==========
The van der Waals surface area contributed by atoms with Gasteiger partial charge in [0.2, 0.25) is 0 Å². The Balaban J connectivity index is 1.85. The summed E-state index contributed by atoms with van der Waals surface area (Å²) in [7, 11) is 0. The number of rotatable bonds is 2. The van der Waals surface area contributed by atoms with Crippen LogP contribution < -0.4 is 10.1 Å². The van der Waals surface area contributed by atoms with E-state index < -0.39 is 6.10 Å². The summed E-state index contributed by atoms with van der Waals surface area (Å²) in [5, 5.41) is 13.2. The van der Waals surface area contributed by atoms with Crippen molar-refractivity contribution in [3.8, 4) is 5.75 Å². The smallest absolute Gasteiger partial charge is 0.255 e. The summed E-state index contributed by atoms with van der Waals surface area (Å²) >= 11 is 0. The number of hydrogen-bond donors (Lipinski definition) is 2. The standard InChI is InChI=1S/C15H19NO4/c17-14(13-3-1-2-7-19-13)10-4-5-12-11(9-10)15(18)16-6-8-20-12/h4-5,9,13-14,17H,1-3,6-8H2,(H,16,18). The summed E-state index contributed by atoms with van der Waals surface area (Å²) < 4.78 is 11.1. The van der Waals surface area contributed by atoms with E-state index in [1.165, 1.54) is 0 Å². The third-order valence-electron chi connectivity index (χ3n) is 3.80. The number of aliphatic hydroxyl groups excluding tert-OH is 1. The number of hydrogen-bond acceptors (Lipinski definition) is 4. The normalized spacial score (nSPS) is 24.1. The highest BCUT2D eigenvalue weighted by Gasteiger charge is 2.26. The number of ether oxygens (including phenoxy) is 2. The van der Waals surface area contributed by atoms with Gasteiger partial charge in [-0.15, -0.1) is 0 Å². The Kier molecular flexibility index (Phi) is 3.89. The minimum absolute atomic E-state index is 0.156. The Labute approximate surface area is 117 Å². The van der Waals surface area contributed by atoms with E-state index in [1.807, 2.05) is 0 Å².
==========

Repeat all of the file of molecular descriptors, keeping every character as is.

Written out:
The van der Waals surface area contributed by atoms with Gasteiger partial charge in [0.2, 0.25) is 0 Å². The Balaban J connectivity index is 1.85. The summed E-state index contributed by atoms with van der Waals surface area (Å²) in [7, 11) is 0. The number of rotatable bonds is 2. The van der Waals surface area contributed by atoms with Crippen LogP contribution < -0.4 is 10.1 Å². The van der Waals surface area contributed by atoms with E-state index < -0.39 is 6.10 Å². The summed E-state index contributed by atoms with van der Waals surface area (Å²) in [5, 5.41) is 13.2. The van der Waals surface area contributed by atoms with Crippen molar-refractivity contribution in [3.8, 4) is 5.75 Å². The smallest absolute Gasteiger partial charge is 0.255 e. The summed E-state index contributed by atoms with van der Waals surface area (Å²) >= 11 is 0. The number of hydrogen-bond donors (Lipinski definition) is 2. The standard InChI is InChI=1S/C15H19NO4/c17-14(13-3-1-2-7-19-13)10-4-5-12-11(9-10)15(18)16-6-8-20-12/h4-5,9,13-14,17H,1-3,6-8H2,(H,16,18). The summed E-state index contributed by atoms with van der Waals surface area (Å²) < 4.78 is 11.1. The van der Waals surface area contributed by atoms with E-state index in [1.165, 1.54) is 0 Å². The third-order valence-electron chi connectivity index (χ3n) is 3.80. The number of aliphatic hydroxyl groups excluding tert-OH is 1. The number of hydrogen-bond acceptors (Lipinski definition) is 4. The normalized spacial score (nSPS) is 24.1. The highest BCUT2D eigenvalue weighted by Gasteiger charge is 2.26. The number of ether oxygens (including phenoxy) is 2. The van der Waals surface area contributed by atoms with Gasteiger partial charge in [-0.15, -0.1) is 0 Å². The Kier molecular flexibility index (Phi) is 3.89. The minimum absolute atomic E-state index is 0.156. The Labute approximate surface area is 117 Å². The van der Waals surface area contributed by atoms with E-state index in [1.807, 2.05) is 0 Å².